Fakiriye Cukur knows first-hand that civilians have been caught up in the fighting. Her 16-year-old daughter, Rozerin, was killed this month as she returned from visiting a friend after a short break in the curfew that has been imposed near her home. Clutching a framed picture of her daughter, who loved photography, poetry and animals, she said: “She was an angel.”

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Shooting victim Rozerin Cukur

Mrs Cukur, 53, is convinced that it was a state sniper who killed Rozerin. The few pro-government media outlets that covered her story blamed the PKK. It is impossible to establish what really happened, not least because the schoolgirl’s body remained trapped in the conflict zone. But simply lamenting Rozerin’s death is a loaded issue in Turkey in 2016.

Even Turkey’s Western allies worry that the censorious climate is deepening national fault lines and damaging the prospects of peace.  The US ambassador to Turkey, John Bass, gave a rare public rebuke last week after the attack on the academics.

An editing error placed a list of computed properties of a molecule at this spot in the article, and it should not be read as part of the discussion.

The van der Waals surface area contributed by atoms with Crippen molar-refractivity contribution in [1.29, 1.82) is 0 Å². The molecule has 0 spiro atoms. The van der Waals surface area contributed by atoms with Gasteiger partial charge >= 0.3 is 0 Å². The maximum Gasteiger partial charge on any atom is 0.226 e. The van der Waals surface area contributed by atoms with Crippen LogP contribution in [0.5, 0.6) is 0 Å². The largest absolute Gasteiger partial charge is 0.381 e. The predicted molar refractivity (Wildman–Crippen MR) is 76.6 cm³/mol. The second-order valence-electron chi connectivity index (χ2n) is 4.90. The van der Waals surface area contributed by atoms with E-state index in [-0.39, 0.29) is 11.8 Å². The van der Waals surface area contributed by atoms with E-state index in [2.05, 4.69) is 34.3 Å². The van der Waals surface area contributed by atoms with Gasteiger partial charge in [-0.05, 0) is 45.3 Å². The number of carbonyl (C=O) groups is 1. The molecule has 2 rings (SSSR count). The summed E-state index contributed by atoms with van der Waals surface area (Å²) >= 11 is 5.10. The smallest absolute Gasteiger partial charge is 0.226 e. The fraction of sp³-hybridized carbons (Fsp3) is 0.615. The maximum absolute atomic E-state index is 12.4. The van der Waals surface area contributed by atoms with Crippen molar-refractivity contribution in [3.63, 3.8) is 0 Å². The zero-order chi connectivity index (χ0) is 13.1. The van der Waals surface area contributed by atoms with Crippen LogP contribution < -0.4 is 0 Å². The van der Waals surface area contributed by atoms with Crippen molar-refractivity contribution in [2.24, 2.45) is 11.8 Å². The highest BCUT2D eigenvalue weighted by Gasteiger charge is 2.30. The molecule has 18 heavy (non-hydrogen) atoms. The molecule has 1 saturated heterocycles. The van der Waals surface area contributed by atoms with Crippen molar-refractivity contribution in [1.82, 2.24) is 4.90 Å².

While suggesting that Washington “may not agree” with their opinion, he voiced concern at “a chilling effect on legitimate public discourse” about the conflict across Turkish society. He added: “Expressions of concern about violence do not equal support for terrorism.” 

Speaking on a visit to London, Mr Davutoglu chastised the signatories for not giving “the full picture” of the reality of the Kurdish conflict but insisted that Turkey was a “pluralistic society” where “everyone can say anything”.

Mrs Cukur, still raw with grief, could not fathom the tone of the debate in her country. “If civilians aren’t being killed then who are these people?” she asked. Her message was simple: “As a mother, I don’t want any killing, any dying. I want peace.”